‘How much do I need to retire?’ Is something we hear often. Here are two ways to work out how much you need to have saved and whether you’re on track

 

The milestone rule

 
We’ll assume you want to retire at 65 and have a nest egg to live and maintain a similar standard of living for the 20 or 30 years after you stop working.

The milestone rule is to have saved a multiple of your salary at certain ages.  This table is a rough guide of how much you should have saved by certain age milestones.

For example, by age 35, you should have twice your annual salary saved. By age 40, you should have three times your annual salary saved. By age 65, you should have eight times your annual salary saved.

 

Don’t panic if you haven’t saved anywhere near these figures. You’re certainly not alone. In fact most people haven’t, but hopefully this could provide a little nudge when you still have time to get back on track.

If you earn thirty-five thousand a year then you should aim to have savings of two hundred and eighty thousand by the age of 65 to maintain your lifestyle.

If you earn fifty thousand a year, then you should target a pension pot of four hundred thousand.
 

The 25 rule

 
The 25 rule is an alternative to the milestone rule.  Work out how much you will spend, or plan to spend, every year in retirement, and multiply that by 25.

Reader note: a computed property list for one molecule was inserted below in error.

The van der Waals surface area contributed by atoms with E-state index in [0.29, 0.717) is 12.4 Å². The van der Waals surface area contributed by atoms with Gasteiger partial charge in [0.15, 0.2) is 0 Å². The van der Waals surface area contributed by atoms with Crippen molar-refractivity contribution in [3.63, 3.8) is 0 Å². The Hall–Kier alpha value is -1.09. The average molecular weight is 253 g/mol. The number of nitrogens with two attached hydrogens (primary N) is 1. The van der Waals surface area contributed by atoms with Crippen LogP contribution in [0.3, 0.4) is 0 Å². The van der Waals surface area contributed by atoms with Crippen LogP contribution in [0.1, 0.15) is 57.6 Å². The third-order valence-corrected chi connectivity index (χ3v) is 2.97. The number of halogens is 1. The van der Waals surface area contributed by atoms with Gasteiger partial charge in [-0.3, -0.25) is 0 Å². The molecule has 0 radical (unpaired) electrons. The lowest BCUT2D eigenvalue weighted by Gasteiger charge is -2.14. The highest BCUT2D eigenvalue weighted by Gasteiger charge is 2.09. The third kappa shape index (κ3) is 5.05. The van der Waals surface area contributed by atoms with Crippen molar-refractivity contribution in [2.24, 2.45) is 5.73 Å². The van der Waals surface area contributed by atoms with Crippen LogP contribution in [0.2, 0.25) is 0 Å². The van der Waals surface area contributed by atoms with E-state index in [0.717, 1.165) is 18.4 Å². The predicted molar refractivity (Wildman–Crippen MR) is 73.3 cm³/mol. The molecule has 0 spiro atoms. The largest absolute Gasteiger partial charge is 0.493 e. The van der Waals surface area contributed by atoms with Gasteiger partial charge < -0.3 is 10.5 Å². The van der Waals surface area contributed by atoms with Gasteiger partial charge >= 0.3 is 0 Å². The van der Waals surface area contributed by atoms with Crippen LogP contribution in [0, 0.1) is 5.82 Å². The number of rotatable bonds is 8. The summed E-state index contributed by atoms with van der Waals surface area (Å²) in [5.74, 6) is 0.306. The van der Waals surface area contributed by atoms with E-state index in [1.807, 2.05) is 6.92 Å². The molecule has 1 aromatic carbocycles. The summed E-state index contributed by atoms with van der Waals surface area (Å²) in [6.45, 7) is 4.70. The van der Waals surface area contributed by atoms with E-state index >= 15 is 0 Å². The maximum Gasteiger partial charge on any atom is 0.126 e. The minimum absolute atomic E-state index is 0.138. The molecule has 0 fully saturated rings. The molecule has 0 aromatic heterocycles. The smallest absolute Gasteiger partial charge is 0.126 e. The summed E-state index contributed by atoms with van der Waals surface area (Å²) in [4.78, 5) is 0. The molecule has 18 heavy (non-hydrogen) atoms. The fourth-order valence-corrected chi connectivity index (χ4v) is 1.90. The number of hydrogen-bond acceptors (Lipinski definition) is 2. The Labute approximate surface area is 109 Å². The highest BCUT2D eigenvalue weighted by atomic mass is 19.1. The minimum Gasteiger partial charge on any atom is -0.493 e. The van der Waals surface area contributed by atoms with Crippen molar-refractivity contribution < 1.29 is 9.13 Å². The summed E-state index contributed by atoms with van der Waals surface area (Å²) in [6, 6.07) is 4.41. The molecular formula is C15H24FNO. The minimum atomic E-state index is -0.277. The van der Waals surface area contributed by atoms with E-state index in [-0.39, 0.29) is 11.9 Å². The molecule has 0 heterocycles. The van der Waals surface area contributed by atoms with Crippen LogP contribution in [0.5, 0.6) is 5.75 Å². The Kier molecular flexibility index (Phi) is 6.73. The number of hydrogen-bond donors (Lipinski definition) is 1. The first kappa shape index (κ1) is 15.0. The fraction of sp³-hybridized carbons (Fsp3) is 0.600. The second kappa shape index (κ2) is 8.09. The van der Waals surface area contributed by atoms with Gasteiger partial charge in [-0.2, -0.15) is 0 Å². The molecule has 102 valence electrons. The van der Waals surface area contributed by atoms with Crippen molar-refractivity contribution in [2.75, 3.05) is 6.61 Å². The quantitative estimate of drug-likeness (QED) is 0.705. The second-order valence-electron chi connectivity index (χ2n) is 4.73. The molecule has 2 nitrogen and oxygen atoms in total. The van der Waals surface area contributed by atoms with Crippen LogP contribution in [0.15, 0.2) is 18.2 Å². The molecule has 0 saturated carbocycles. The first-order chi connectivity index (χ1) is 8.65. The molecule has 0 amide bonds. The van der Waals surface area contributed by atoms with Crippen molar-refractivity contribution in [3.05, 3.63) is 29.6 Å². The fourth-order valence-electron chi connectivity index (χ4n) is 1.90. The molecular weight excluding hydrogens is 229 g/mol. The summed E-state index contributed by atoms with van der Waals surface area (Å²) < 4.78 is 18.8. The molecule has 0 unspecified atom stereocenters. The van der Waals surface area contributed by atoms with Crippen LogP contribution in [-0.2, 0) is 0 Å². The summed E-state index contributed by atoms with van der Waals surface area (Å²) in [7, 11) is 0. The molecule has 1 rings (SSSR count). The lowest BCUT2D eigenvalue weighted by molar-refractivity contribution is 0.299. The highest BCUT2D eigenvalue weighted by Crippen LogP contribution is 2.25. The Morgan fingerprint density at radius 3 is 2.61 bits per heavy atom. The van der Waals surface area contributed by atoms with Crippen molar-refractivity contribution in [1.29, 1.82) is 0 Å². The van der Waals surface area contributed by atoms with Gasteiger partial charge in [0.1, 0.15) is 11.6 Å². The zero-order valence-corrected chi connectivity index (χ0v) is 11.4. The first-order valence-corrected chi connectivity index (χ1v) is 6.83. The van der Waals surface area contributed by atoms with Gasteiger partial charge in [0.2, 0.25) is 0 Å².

For example, if you spend twenty thousand a year, you’ll need twenty thousand times 25. Five hundred thousand.

Projecting annual expenditure can be tricky to calculate. Some big expenses, such as mortgage, pension saving, and children will disappear, but may be replaced with new expenses such as holidays, travel, and grandchildren.

Start with your monthly bills, food, council tax and leisure. If it still looks like a horrifyingly big number, you’ll either to either have to trim your spending, or get saving right now.
 

Don’t stop now, start!

 
A pound saved today, will make a huge difference in 20 years’ time so don’t stop or lose hope, start saving more.

Hopefully, you’ll also receive a state pension, although it’s likely to be smaller than the current one hundred and seventy five pounds per week.

To get your pension savings on track:
 

  • Pay as much as you can afford into your workplace pension as your employer will match your contributions, really boosting your annual savings.
  • Aim for at least 15% of gross income. Remember, you get tax relief on your contributions.
  • Review your investments annually. Remember, risk is a long-term friend. Being too cautious with your investments can be bad for your wealth!




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